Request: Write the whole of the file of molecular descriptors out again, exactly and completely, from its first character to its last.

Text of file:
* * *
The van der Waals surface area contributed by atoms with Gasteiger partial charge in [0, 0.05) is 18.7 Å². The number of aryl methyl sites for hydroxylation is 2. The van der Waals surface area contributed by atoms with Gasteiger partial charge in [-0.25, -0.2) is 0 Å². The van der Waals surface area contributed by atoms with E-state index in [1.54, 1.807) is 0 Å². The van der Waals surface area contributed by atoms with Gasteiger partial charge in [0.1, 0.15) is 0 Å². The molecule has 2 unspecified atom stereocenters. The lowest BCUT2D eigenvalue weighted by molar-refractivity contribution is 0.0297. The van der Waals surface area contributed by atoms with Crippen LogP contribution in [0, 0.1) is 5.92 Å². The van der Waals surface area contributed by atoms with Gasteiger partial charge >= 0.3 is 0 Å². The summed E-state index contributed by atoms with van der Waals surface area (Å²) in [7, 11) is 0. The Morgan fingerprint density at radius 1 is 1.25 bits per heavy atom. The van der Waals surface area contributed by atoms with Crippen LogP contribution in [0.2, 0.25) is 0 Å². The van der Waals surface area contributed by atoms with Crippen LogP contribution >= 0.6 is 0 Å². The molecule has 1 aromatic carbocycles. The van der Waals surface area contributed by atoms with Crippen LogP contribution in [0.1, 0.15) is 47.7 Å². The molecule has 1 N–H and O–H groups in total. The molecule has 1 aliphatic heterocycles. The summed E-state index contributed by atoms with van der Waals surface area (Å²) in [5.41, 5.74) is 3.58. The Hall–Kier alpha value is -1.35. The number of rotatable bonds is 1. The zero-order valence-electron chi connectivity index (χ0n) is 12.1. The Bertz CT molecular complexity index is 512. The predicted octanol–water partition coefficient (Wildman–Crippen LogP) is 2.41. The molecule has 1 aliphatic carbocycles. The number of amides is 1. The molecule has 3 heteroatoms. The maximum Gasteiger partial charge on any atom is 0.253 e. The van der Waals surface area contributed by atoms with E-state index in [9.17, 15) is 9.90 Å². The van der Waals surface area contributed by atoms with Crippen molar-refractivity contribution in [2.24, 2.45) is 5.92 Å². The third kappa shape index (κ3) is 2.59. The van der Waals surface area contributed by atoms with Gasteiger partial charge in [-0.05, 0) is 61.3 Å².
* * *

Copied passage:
The van der Waals surface area contributed by atoms with Gasteiger partial charge in [0, 0.05) is 18.7 Å². The number of aryl methyl sites for hydroxylation is 2. The van der Waals surface area contributed by atoms with Gasteiger partial charge in [-0.25, -0.2) is 0 Å². The van der Waals surface area contributed by atoms with E-state index in [1.54, 1.807) is 0 Å². The van der Waals surface area contributed by atoms with Gasteiger partial charge in [0.1, 0.15) is 0 Å². The molecule has 2 unspecified atom stereocenters. The lowest BCUT2D eigenvalue weighted by molar-refractivity contribution is 0.0297. The van der Waals surface area contributed by atoms with Crippen LogP contribution in [0, 0.1) is 5.92 Å². The van der Waals surface area contributed by atoms with Gasteiger partial charge >= 0.3 is 0 Å². The summed E-state index contributed by atoms with van der Waals surface area (Å²) in [7, 11) is 0. The Morgan fingerprint density at radius 1 is 1.25 bits per heavy atom. The van der Waals surface area contributed by atoms with Crippen LogP contribution in [0.2, 0.25) is 0 Å². The van der Waals surface area contributed by atoms with Crippen LogP contribution >= 0.6 is 0 Å². The molecule has 1 aromatic carbocycles. The van der Waals surface area contributed by atoms with Crippen LogP contribution in [0.1, 0.15) is 47.7 Å². The molecule has 1 N–H and O–H groups in total. The molecule has 1 aliphatic heterocycles. The summed E-state index contributed by atoms with van der Waals surface area (Å²) in [5.41, 5.74) is 3.58. The Hall–Kier alpha value is -1.35. The number of rotatable bonds is 1. The zero-order valence-electron chi connectivity index (χ0n) is 12.1. The Bertz CT molecular complexity index is 512. The predicted octanol–water partition coefficient (Wildman–Crippen LogP) is 2.41. The molecule has 1 aliphatic carbocycles. The number of amides is 1. The molecule has 3 heteroatoms. The maximum Gasteiger partial charge on any atom is 0.253 e. The van der Waals surface area contributed by atoms with E-state index in [9.17, 15) is 9.90 Å². The van der Waals surface area contributed by atoms with Crippen molar-refractivity contribution in [2.24, 2.45) is 5.92 Å². The third kappa shape index (κ3) is 2.59. The van der Waals surface area contributed by atoms with Gasteiger partial charge in [-0.05, 0) is 61.3 Å².